Original release: March 26th, viagra canada 1953
Running time: 94 minutes
Country of origin: Japan
Original language: Japanese
Director: Kenji Mizoguchi
Writers: Matsutar? Kawaguchi, Yoshikata Yoda
Cast: Masayuki Mori, Machiko Ky?, Mitsuko Mito, Kinuyo Tanaka, Eitaro Ozawa
I’ve seen a fair number of films from director Kenji Mizoguchi before getting to the one that’s widely considered his best. Ugetsu, or Ugetsu Monogatari, is highlighted by many as the masterpiece that stands at the top of an already distinguished body of work that include A Geisha (1953), Sansho The Bailiff (1954), Sisters Of The Gion (1936) and many others. I decided to see the film without reading about it in advance, all I knew that most critics and Mizoguchi’s fellow filmmakers – amongst them Kaneto Shindo who gave us Children Of Hiroshima – recognised Ugetsu as the director’s best film. So what makes Ugetsu so special?
On the face of it, the film is a jidaigeki that seems to neatly follow the conventions of Japanese period films. We follow the lives of two couples in 16th century rural Japan during war time. As can be expected from Mizoguchi, there’s a strong distinction drawn between the two genders by portraying both husbands in a pro-war state of mind while the wives are far more cautious and reasonable. Genjuro (Masayuki Mori) is a potter who sees war as a great opportunity to do business and make money, while Tobei (Eitaro Ozawa) has an overtly romanticised idea of the samurai and is determined to become a legendary warrior himself. Their wives Miyagi (Kinuyo Tanaka) and Ohama (Mitsuko Mito) disapprove of the greed and the war fever and do what they can to hold their men back but all is done in vain.
Tobei is soon off in his search for glory, but a surprising turn of events comes when Genjuro takes his merchandise to a new market place where his pottery draws the attention of the noblewoman Lady Wakasa (Machiko Kyo) and her female servant. They order several pieces and have Genjuro deliver them to Lady Wakasa’s manor. Watching this sequence was a memorable experience, Mizoguchi allows some sense of oddness to be gradually released as events unfold. I knew something wasn’t quite right but could not put my finger on what it was exactly until later on. As the Lady seduces Genjuro and asks him to marry her, we begin to realise that he’s trapped and something supernatural is at work. What this female demon represents, in a film that shows the effects of war on the general population without ever showing war itself, should be considered.
While the “fatal attraction of samurai legends” is fairly obvious (but nevertheless a valuable insight) in the Tobei story line, Genjuro’s misadventures into the supernatural can be interpreted in more than one way. I like Martha P. Nochimson’s suggestion above, from her book World On Film, that the supernatural sequence symbolises “male obliviousness to the realities of war”, but to me escapism seemed like an idea that addresses the narrative more directly. While Genjuro is married and has a son, he leaves all of that behind along with the chaos of war in order to indulge himself in a blissful dream. If we think of it this way, we get a male defense mechanism that’s utilised by Genjuro precisely because the gritty reality of war is beginning to get to him. The once war-happy man begins to feel the pain, but he can only delay a belated encounter with the horror he’s running away from.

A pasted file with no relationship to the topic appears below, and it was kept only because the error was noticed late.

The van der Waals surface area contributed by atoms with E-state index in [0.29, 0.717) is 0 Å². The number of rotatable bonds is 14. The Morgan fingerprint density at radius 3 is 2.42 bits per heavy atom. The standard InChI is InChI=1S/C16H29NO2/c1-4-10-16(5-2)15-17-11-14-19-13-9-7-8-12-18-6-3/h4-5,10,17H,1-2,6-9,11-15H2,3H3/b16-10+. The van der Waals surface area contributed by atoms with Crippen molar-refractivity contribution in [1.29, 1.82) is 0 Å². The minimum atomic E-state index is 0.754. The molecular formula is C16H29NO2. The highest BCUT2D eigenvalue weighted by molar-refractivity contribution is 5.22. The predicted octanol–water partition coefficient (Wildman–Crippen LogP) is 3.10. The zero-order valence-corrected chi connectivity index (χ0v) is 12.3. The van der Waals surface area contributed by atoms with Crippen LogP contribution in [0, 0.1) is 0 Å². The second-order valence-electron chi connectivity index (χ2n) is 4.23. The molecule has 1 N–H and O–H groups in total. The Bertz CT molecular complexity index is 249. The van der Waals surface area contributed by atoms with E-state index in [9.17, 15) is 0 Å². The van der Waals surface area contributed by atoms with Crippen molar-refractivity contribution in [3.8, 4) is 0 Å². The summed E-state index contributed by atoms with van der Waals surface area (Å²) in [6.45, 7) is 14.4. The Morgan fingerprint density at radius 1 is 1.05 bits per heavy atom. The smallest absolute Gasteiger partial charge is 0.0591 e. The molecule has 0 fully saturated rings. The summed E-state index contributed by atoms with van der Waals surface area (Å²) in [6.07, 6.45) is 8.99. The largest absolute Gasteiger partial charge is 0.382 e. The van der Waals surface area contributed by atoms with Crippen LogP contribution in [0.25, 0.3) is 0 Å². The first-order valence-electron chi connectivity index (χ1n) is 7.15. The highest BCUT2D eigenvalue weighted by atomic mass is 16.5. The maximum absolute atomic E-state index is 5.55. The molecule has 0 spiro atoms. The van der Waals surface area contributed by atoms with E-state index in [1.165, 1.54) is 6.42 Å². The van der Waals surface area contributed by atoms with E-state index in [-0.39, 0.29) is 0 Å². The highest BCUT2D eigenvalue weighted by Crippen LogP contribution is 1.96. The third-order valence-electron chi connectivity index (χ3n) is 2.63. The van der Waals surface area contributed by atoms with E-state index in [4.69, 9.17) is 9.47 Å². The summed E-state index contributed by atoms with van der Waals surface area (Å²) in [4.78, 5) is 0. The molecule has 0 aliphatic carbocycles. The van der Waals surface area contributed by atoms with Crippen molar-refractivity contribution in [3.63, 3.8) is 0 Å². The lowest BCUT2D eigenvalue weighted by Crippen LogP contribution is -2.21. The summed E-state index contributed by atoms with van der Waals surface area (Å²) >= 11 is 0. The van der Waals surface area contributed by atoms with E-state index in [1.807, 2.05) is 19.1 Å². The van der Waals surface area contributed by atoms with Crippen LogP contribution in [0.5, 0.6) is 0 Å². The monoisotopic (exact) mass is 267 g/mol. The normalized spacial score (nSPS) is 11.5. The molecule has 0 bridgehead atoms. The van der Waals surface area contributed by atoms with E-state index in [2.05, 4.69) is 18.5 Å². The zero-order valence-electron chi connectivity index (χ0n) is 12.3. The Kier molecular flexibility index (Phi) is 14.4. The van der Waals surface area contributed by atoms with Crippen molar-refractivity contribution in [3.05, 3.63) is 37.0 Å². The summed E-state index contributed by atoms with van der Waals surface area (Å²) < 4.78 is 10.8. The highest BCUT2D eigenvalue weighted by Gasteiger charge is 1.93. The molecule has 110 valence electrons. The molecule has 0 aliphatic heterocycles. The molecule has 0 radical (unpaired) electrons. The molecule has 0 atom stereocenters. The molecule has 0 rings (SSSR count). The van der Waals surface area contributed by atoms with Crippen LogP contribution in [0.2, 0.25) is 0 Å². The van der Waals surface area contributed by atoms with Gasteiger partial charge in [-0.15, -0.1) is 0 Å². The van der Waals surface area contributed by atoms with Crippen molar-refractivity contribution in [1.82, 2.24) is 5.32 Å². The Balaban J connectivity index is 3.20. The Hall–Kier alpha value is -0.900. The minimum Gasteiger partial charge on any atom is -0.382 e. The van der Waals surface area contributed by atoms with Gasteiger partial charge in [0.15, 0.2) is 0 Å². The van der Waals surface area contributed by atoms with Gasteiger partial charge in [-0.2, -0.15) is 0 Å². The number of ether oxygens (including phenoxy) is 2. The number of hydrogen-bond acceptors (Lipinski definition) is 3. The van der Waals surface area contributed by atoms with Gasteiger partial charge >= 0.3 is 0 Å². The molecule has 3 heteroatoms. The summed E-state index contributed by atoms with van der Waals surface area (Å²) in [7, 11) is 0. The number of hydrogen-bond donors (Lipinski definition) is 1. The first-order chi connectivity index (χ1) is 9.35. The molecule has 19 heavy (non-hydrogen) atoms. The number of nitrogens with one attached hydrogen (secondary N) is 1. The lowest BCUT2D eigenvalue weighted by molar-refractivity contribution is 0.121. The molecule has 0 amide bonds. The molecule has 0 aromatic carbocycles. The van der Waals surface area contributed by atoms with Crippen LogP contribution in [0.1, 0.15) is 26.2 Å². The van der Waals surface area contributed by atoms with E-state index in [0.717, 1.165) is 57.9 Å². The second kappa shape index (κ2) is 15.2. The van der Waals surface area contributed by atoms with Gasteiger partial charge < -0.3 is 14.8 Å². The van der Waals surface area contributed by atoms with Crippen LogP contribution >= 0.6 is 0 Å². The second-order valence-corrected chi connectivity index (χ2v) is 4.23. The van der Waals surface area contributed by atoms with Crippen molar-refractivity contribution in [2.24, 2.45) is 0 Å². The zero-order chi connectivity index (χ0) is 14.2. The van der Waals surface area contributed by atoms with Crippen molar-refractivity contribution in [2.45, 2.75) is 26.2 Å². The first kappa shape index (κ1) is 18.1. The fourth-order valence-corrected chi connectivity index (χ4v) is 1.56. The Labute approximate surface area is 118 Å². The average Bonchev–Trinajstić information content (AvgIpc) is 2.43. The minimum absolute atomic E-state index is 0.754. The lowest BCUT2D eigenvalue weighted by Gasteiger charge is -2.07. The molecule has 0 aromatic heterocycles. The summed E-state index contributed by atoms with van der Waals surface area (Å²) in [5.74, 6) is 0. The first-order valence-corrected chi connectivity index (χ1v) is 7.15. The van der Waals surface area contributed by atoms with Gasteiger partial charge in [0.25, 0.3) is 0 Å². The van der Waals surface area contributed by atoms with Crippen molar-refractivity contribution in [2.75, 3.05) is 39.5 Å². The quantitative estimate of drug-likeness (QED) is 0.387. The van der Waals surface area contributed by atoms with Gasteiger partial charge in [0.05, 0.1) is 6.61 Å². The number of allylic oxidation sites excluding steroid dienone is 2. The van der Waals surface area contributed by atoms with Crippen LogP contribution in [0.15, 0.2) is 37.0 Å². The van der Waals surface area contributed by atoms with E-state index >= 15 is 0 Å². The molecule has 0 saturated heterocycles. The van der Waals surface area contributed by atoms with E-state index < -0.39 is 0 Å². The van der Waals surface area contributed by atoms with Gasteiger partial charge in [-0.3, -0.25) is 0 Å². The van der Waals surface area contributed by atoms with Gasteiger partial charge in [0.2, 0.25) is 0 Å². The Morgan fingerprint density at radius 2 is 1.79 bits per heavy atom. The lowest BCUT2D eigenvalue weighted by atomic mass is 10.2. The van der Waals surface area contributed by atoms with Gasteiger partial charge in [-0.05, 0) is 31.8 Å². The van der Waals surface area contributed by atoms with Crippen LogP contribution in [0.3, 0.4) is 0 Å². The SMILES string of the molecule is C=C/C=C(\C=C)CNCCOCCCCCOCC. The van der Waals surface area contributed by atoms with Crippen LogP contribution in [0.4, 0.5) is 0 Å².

With Mizoguchi cutting back and forth between other characters and Genjuro, Ugetsu becomes a surreal picture where wishful fantasy and gruesome reality are juxtaposed within the same frame. This makes the film a prime example of what can happen when a gifted director is given complete creative control. It’s a beautiful and thoughtful contemplation on the attitudes in war and their consequences while also giving a remarkable visual insight into the state of mind of the escapee who’s just had a change of heart.
Arpad is a Film Studies graduate and passionate photographer (he picked up the camera and started taking stills just as he began his studies of moving pictures). He admires directors that can tell a story first of all in images. More or less inevitably, Brian De Palma has become Aprad’s favourite filmmaker.
Then there’s Arpad’s interest in anime. He was just a boy when he saw Nausicaä of the Valley of the Wind on an old VHS and was hypnotised by the story of friendship, devotion and sacrifice. He still marvels at the uncompromising and courageous storytelling in Japanese anime, and wonders about the western audience with its ever growing appetite for “Japanemation”.